The whole idea of perceptual is to prevent gamut clipping and thus to maintain a distinction between out-of-gamut colors. This means that image colors are shifted towards the center of the xy chromaticity diagram. To make room for out-of-gamut colors, some in-gamut colors must move too.

The extend to which in-gamut colors are compressed depends on the algorithms used by the profiling software. As there are no icc specifications for the perceptual rendering intent, the implementation is vendor specific -> proprietary algorithms.

There a many methods of gamut mapping. The difficult thing with gamut mapping is to account for the differences in shape of source and destination spaces. An additional problem is: What does the profiling software know about the source space of an image? It has to make some assumptions regarding this source space/colors.

Perceptual rendering applies the same gamut compression to all images, even when the image contains no significant out-of-gamut colors. As Mike Chaney writes "No smart CMM" yet.

Herman
Logged
bjanes
Sr. Member
****
Offline Offline

Posts: 2869



« Reply #23 on: March 07, 2006, 01:10:29 PM »
ReplyReply

Quote
The whole idea of perceptual is to prevent gamut clipping and thus to maintain a distinction between out-of-gamut colors. This means that image colors are shifted towards the center of the xy chromaticity diagram. To make room for out-of-gamut colors, some in-gamut colors must move too.

The extend to which in-gamut colors are compressed depends on the algorithms used by the profiling software. As there are no icc specifications for the perceptual rendering intent, the implementation is vendor specific -> proprietary algorithms.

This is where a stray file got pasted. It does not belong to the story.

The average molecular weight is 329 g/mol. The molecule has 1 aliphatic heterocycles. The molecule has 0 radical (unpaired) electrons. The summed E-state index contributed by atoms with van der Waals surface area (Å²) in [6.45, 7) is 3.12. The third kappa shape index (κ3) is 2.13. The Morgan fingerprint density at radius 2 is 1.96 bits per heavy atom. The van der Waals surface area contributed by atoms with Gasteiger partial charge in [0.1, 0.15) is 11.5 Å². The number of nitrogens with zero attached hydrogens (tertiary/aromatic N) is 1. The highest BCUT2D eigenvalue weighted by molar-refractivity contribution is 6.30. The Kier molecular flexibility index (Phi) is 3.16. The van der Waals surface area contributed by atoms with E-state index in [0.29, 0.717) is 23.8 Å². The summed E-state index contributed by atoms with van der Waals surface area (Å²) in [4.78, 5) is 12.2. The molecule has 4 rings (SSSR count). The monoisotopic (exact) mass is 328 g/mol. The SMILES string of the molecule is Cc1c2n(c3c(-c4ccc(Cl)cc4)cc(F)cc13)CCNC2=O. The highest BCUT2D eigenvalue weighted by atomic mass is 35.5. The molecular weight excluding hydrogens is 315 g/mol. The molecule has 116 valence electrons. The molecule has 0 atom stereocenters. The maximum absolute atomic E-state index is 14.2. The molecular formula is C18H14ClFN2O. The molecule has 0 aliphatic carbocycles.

There a many methods of gamut mapping. The difficult thing with gamut mapping is to account for the differences in shape of source and destination spaces. An additional problem is: What does the profiling software know about the source space of an image? It has to make some assumptions regarding this source space/colors.

Perceptual rendering applies the same gamut compression to all images, even when the image contains no significant out-of-gamut colors. As Mike Chaney writes "No smart CMM" yet.

Herman
[{POST_SNAPBACK}][/a]


In the absence of a smart CMS, photographers will have to assume more responsibility for the rendering of out of gamut colors. Perceptual rendering may be helpful in many cases, but, since it does not take the image contents into account, may not give the intended results and manual tweaking may be needed.

In an old post, Bruce Fraser gives some advice:

[a href=\"http://www.creativepro.com/story/feature/8582.html]http://www.creativepro.com/story/feature/8582.html[/url]

He briefly discusses tweaking an out of gamut Dahlia in his Color Management book.

Here is another post explaining how to use Hue and Saturation in Photoshop together with the gamut warning view to tame out of gamut colors:

http://www.udel.edu/cookbook/scan-print/ga...mut-huesat.html

Bill Janes
Logged
Pages: « 1 [2]   Top of Page
Print
Jump to:  

Ad
Ad
Ad